If Wallis Simpson loved King Edward VIII - the sovereign who abdicated to marry her, thus rocking the foundations of the British monarchy - she adored opulent jewellery almost as much.
And to seal the 20th century's most scandalous love affair, the royal lavished gems on the bewitching American – whose two previous divorces made it impossible for him to have her hand and stay on the throne.
Created the Duke and Duchess of Windsor in 1937, they retired to the Riviera, where Wallis became a striking presence at parties, with the extravagant stones perfectly set off by her impeccable monochrome outfits and sleek hairstyles.
The collection, now on auction at Sothebys, symbolises the fusion of history, passion and fashion.
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When the Duke's love tokens were bought by the Syrian billionaire Wafic Said in 1987, the year after Wallis' death, they were the largest collection of jewels belonging to a single owner ever put on the market.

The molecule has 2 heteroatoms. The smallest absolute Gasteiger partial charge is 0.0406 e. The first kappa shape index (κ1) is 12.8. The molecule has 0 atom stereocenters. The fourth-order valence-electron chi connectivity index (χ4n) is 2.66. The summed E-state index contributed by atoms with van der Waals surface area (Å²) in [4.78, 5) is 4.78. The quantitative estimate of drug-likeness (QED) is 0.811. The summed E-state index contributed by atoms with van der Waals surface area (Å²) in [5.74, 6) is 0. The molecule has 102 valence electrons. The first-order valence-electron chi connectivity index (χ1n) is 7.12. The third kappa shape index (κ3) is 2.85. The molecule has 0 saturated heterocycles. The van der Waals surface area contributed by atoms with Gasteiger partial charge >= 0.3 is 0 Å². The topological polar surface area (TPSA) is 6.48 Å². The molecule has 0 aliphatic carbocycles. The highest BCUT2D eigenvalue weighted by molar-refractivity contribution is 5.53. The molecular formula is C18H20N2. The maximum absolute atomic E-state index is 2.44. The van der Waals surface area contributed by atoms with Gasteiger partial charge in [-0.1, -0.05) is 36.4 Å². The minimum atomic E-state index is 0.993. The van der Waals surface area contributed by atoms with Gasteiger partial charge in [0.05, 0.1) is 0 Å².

One of the most personal items is the bracelet the Duchess wore on her wedding day. It featured gem-encrusted crosses, engraved with inscriptions marking key points in their romance.
One recorded her appendectomy, while another reading "God save the King For Wallis", refers to an assassination attempt on Edward.
Another, with the words "The Kings [sic] Cross" marks the time in 1936 that, after a heated argument, she hailed a taxi and said "King's Cross" to the driver. "I'm sorry lady," he replied.
Other outstanding pieces are a ruby, sapphire and emerald Cartier flamingo clip and an onyx and diamond bracelet, valued at £1.5 million and fashioned like a panther, with one sensually outstretched paw.
Meanwhile, a gold cigarette case, given to him by her, poignantly features a map and recalls their holidays together, including a Mediterranean cruise in 1936, after which he made the decision to give up his birthright.